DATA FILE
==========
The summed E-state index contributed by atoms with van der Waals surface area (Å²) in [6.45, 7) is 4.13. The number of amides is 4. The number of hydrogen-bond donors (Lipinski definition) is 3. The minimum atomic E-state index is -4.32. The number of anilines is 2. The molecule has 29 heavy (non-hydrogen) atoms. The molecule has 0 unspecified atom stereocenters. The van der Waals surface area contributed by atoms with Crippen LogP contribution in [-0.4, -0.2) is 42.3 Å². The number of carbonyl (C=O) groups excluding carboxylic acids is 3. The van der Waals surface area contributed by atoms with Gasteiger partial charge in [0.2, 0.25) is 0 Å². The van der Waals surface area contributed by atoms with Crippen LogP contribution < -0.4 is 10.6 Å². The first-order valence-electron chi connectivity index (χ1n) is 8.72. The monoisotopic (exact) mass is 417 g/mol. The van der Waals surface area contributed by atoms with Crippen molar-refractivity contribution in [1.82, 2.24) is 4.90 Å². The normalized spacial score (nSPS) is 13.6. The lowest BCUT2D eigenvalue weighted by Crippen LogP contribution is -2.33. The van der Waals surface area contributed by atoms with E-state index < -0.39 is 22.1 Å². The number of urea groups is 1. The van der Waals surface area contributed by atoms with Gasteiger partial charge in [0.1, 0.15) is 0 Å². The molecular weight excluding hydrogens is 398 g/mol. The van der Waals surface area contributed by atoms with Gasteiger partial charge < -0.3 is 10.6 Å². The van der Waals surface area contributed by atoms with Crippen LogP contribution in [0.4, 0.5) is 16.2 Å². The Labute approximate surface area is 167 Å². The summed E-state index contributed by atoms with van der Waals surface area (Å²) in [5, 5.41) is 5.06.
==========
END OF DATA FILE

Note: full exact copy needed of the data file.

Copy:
The summed E-state index contributed by atoms with van der Waals surface area (Å²) in [6.45, 7) is 4.13. The number of amides is 4. The number of hydrogen-bond donors (Lipinski definition) is 3. The minimum atomic E-state index is -4.32. The number of anilines is 2. The molecule has 29 heavy (non-hydrogen) atoms. The molecule has 0 unspecified atom stereocenters. The van der Waals surface area contributed by atoms with Crippen LogP contribution in [-0.4, -0.2) is 42.3 Å². The number of carbonyl (C=O) groups excluding carboxylic acids is 3. The van der Waals surface area contributed by atoms with Gasteiger partial charge in [0.2, 0.25) is 0 Å². The van der Waals surface area contributed by atoms with Crippen LogP contribution < -0.4 is 10.6 Å². The first-order valence-electron chi connectivity index (χ1n) is 8.72. The monoisotopic (exact) mass is 417 g/mol. The van der Waals surface area contributed by atoms with Crippen molar-refractivity contribution in [1.82, 2.24) is 4.90 Å². The normalized spacial score (nSPS) is 13.6. The lowest BCUT2D eigenvalue weighted by Crippen LogP contribution is -2.33. The van der Waals surface area contributed by atoms with E-state index < -0.39 is 22.1 Å². The number of urea groups is 1. The van der Waals surface area contributed by atoms with Gasteiger partial charge in [0.1, 0.15) is 0 Å². The molecular weight excluding hydrogens is 398 g/mol. The van der Waals surface area contributed by atoms with Gasteiger partial charge < -0.3 is 10.6 Å². The van der Waals surface area contributed by atoms with Crippen LogP contribution in [0.4, 0.5) is 16.2 Å². The Labute approximate surface area is 167 Å². The summed E-state index contributed by atoms with van der Waals surface area (Å²) in [5, 5.41) is 5.06.